The song is short: three minutes, 50 seconds. In fact, the song is too sweet to end.
Nelly Furtado is a musician who has seen all sides of life and she was right to ask the question: All good things, why do they come to an end? All good things: from love to wealth to life. But her song, though good, comes to an end as well. Of course you can replay, but it still comes to an end; you replay (again) but it still comes to an end.
A bottle of the sweetest drink comes to an end. It may be refilled but the taste may not the be same, not because the chemical make-up of the drink has changed, but because the circumstances of drinking are no longer the same. A good whistle is inspiring, but soon you get tired and cannot whistle any more. You try again, but you can’t whistle the way you did, the way it was—not as sweet.
Why do good things come to an end? Furtado is right to ask this question. But it is not good things only that come to and end. Bad things end as well and this is where we appreciate that it is good for things—good and bad—to come to an end.
The war in Mozambique was bad. In fact, there was something wrong in the way Portugal handed over power in its colonies because both Mozambique and Angola went into war soon after independence.
Malawi hosted about a million refugees from Mozambique. They settled in Balaka, Ntcheu, Dedza, Mulanje and other districts.
Hundreds of them married in Malawi and settled. Thousands returned to their country at the end of the war. But forests were depleted to create space for the refugees. The pain of the mercy to keep Mozambican refugees is still felt in Malawi. The pain of war in Mozambique is still prevalent not only in Mozambique but in the region.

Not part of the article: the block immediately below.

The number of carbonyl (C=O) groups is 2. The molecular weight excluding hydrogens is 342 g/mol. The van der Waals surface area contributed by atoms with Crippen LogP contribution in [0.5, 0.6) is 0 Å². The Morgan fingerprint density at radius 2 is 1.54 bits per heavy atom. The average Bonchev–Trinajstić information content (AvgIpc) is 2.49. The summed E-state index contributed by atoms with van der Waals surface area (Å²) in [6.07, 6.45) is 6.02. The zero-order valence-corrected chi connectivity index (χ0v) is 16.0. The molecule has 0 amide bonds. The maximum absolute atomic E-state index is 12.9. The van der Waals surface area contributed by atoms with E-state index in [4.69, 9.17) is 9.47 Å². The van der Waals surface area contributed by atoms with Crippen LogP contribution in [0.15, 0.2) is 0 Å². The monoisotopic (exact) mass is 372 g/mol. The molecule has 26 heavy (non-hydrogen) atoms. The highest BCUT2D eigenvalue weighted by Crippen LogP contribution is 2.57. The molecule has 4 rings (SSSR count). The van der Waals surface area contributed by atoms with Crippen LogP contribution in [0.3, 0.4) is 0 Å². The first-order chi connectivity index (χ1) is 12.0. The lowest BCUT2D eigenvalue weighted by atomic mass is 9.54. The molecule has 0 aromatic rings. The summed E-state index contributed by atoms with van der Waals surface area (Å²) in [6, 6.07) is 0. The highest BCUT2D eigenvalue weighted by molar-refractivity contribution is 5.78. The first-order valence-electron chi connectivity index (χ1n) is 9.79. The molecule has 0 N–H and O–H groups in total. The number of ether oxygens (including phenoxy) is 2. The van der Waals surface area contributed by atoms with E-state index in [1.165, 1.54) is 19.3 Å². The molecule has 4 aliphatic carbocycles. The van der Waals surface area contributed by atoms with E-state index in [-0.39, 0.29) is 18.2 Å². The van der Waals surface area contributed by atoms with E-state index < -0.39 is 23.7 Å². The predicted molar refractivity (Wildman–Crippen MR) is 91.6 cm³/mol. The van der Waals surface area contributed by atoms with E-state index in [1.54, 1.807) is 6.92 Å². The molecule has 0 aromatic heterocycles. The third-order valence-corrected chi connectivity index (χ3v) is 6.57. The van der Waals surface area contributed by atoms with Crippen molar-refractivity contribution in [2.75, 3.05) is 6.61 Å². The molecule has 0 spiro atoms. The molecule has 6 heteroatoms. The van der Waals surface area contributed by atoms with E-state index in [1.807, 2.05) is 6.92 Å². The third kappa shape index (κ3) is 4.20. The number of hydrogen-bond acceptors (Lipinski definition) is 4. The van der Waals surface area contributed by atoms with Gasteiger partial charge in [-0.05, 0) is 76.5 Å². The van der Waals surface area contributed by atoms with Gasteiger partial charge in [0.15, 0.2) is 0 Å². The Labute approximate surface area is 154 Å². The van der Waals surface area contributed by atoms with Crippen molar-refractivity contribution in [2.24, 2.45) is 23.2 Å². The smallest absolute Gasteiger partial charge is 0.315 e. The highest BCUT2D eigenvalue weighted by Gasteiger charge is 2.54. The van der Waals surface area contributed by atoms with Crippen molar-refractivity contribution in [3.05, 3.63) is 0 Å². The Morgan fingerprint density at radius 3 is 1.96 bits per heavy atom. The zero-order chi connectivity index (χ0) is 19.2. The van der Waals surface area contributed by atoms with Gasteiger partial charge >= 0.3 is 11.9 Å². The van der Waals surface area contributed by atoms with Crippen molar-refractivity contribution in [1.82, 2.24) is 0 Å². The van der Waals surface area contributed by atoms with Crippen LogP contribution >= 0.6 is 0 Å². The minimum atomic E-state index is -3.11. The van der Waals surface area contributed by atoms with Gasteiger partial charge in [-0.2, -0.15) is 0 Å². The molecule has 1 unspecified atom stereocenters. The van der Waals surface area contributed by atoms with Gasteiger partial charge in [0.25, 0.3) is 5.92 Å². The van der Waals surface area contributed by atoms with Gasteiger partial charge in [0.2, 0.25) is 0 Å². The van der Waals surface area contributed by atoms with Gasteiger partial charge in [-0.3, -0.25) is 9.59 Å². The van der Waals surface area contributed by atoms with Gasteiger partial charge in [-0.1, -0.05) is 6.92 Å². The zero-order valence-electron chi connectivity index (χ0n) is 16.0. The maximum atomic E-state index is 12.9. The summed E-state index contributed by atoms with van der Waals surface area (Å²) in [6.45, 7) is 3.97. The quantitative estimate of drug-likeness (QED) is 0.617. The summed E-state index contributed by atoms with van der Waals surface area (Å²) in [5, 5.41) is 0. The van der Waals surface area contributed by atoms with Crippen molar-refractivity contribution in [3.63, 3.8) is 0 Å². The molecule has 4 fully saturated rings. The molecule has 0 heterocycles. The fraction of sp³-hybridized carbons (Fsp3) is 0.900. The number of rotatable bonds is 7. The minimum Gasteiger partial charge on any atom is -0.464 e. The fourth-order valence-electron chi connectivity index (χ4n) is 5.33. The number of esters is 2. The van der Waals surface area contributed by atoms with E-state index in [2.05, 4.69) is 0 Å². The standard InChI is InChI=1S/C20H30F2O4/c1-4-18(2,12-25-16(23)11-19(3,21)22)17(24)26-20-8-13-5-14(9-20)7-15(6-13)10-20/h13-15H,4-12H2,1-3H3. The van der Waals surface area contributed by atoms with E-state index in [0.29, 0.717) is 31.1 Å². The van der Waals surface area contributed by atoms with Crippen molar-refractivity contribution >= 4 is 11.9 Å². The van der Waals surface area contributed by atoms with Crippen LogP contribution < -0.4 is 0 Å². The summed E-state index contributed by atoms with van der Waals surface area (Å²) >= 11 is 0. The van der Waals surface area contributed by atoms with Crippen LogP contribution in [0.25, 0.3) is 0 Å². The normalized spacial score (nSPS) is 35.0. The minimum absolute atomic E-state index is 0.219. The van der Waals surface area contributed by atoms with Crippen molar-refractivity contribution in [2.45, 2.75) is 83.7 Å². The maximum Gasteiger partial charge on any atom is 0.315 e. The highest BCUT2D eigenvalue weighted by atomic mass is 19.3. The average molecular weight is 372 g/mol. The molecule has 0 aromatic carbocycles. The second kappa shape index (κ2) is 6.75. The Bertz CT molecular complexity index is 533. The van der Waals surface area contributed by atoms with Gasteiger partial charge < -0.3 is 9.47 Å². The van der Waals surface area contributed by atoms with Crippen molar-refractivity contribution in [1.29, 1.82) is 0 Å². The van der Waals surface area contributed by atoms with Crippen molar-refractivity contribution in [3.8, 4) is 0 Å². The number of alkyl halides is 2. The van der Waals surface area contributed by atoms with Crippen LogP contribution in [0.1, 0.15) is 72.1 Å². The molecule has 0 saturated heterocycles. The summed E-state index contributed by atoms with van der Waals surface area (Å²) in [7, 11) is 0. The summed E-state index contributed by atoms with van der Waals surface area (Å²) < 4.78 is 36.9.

Some have speculated that the first guns used in armed robbery in Malawi were from Mozambique. Others have gone to the extent of saying Mozambicans did not help matters as regards HIV prevalence.
Now that the war is over, Mozambique has picked up the pieces and its economy is bigger than that of Malawi in most senses. Mozambique feeds us when there is food shortage here.
Imagine the war in Mozambique did not come to an end. There would have been a war in Mozambique, chaos in Zimbabwe and the whole region would have been disaster.
So, it was nice the war came to an end. In fact, it is nice things—all things, good and bad—have an end for without one, the world would have been a bad place.
This is a world surviving one end of things. The sun does not move, it does not rise, it does not set, but the world talks about sunrise and sunset because one, nature has made this possible and, two, it is good that a day comes and ends to pave way for night and darkness: a sense of variety and forward moving.
One life has to come to an end for another to start. The death of one is the birth of another. The world needs some space for new borns.
Yet we mourn those who went before us. Malawi has never had anyone close to the late Du Chisiza jr, actor, playwright, producer and manager. Malawi is missing the skills of musicians like Deus and Bright Nkhata, Grey Ntila; players like Dixon Mbetewa, Harry Waya, and Frank Sinalo. We miss their skills, their talent. Kalimba and Makasu bands remain the best combination Malawi has ever had.
Why did their life come to an end? We ask the question because we miss them. The compensation is that memories about them soothe souls. Beyond that, we celebrate the passing of criminals. We also take end of life moments seriously.
In the final analysis, knowledge on this side of paradise is like that: we can’t understand everything; not now, but then, on the other side of paradise, we shall understand.
My plain view is that Nelly Furtado’s song and question "Why do good things come to an end?" is good and understandable it lacks depth. End of things is part of life and something the world has to live with because forever is too long to be enjoyed in this state.